The California Institute of Technology (CalTech) has been awarded $1.1 billion after a federal court in the US found Broadcom and Apple had infringed the academic institution’s intellectual property.
The organisation had alleged that Broadcom’s Wi-Fi chips used in Apple’s iPhone used innovations described in patents related to data transmission technology.
Broadcom specialises in wireless communication chips for smartphones and other devices.
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The court agreed with CalTech and ordered Apple to pay $837.8 million in damages, while Broadcom must stump up $270.2 million.
According to Reuters, both companies plan to appeal the ruling. Apple had argued that the infringements described by CalTech related to Broadcom’s technology and that it was only a customer of the chipmaker. This, it said, meant that the university’s grievance was with Broadcom.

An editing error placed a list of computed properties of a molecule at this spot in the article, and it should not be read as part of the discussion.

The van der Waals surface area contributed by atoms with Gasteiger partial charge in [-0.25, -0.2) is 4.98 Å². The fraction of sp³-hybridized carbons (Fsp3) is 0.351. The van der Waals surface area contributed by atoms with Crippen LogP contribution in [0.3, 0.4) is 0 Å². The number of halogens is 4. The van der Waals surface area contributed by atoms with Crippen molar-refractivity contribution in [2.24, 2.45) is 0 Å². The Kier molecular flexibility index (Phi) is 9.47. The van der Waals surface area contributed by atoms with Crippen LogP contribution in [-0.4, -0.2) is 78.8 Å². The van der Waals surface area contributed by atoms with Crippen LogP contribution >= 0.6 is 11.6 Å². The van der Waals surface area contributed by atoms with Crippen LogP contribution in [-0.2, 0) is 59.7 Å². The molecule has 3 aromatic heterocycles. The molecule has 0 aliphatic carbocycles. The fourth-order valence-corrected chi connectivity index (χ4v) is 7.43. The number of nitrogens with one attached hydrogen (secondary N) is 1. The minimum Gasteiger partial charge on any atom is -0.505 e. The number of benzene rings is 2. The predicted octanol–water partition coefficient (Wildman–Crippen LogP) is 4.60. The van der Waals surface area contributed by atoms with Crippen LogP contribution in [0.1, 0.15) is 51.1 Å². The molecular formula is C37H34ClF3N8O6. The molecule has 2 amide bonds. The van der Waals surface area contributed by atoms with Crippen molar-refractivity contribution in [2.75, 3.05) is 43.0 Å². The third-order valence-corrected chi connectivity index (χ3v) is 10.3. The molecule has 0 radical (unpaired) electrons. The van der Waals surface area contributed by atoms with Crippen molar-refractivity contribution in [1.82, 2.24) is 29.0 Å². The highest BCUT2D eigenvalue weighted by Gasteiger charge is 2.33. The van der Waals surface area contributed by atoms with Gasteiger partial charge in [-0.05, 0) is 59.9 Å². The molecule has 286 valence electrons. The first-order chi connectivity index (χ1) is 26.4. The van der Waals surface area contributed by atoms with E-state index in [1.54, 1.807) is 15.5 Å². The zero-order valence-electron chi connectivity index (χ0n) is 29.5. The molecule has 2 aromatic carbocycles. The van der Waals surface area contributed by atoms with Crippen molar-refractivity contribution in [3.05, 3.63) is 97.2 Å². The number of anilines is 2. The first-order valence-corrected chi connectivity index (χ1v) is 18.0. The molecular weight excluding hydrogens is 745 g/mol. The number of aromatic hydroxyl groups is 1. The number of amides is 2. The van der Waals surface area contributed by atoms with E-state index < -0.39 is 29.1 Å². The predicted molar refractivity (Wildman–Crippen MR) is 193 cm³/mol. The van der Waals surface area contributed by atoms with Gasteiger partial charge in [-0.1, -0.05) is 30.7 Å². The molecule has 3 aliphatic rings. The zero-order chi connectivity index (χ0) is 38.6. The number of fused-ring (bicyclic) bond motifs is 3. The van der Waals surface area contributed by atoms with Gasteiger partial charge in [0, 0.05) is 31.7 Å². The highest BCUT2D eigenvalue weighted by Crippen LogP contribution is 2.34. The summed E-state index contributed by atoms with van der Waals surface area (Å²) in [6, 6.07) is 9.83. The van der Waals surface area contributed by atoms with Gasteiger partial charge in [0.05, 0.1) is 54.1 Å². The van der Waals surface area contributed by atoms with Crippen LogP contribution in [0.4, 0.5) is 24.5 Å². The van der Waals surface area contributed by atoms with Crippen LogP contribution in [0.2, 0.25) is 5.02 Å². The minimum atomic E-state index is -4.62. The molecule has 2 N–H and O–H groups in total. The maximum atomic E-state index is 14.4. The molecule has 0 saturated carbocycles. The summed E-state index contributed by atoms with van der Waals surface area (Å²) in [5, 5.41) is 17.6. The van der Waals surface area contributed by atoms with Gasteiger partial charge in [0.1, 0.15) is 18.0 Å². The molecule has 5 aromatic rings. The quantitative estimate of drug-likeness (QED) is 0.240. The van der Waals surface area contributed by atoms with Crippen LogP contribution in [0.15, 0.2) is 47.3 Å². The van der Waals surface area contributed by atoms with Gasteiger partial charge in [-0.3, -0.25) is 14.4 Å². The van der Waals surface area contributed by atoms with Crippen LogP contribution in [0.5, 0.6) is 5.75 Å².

CalTech welcomed the verdict, having first filed the lawsuit in Los Angeles back in 2016.
“We are pleased the jury found that Apple and Broadcom infringed Caltech patents,” it said. “As a non-profit institution of higher education, Caltech is committed to protecting its intellectual property in furtherance of its mission to expand human knowledge and benefit society through research integrated with education.”
Apple is one of Broadcom’s biggest customers. Although owned by Singapore’s Avago since 2016, Broadcom repatriated its headquarters back to the US in 2018.
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Via Reuters (opens in new tab)